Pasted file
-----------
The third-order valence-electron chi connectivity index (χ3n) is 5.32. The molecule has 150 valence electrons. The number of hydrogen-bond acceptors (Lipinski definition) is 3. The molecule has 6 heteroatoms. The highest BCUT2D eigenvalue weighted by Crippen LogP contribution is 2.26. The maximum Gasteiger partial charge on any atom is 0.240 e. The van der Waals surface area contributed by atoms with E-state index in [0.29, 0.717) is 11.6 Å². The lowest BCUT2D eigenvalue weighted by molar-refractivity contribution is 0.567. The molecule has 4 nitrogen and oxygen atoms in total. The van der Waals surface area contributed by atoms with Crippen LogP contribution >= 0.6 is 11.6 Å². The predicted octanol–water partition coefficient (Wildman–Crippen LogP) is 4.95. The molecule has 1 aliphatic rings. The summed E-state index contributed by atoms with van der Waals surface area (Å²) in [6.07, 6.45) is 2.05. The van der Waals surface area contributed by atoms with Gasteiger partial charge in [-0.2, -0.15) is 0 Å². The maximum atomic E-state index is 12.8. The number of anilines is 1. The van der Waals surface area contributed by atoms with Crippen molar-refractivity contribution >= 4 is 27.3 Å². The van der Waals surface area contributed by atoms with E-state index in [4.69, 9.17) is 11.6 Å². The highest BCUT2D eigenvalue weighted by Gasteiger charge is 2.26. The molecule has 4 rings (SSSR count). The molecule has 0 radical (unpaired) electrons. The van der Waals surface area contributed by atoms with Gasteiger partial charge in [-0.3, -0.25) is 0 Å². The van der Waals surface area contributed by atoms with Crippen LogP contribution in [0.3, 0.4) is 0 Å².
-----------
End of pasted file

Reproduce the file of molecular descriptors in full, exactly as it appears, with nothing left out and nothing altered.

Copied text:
The third-order valence-electron chi connectivity index (χ3n) is 5.32. The molecule has 150 valence electrons. The number of hydrogen-bond acceptors (Lipinski definition) is 3. The molecule has 6 heteroatoms. The highest BCUT2D eigenvalue weighted by Crippen LogP contribution is 2.26. The maximum Gasteiger partial charge on any atom is 0.240 e. The van der Waals surface area contributed by atoms with E-state index in [0.29, 0.717) is 11.6 Å². The lowest BCUT2D eigenvalue weighted by molar-refractivity contribution is 0.567. The molecule has 4 nitrogen and oxygen atoms in total. The van der Waals surface area contributed by atoms with Crippen LogP contribution >= 0.6 is 11.6 Å². The predicted octanol–water partition coefficient (Wildman–Crippen LogP) is 4.95. The molecule has 1 aliphatic rings. The summed E-state index contributed by atoms with van der Waals surface area (Å²) in [6.07, 6.45) is 2.05. The van der Waals surface area contributed by atoms with Gasteiger partial charge in [-0.2, -0.15) is 0 Å². The maximum atomic E-state index is 12.8. The number of anilines is 1. The van der Waals surface area contributed by atoms with Crippen molar-refractivity contribution >= 4 is 27.3 Å². The van der Waals surface area contributed by atoms with E-state index in [4.69, 9.17) is 11.6 Å². The highest BCUT2D eigenvalue weighted by Gasteiger charge is 2.26. The molecule has 4 rings (SSSR count). The molecule has 0 radical (unpaired) electrons. The van der Waals surface area contributed by atoms with Gasteiger partial charge in [-0.3, -0.25) is 0 Å². The van der Waals surface area contributed by atoms with Crippen LogP contribution in [0.3, 0.4) is 0 Å².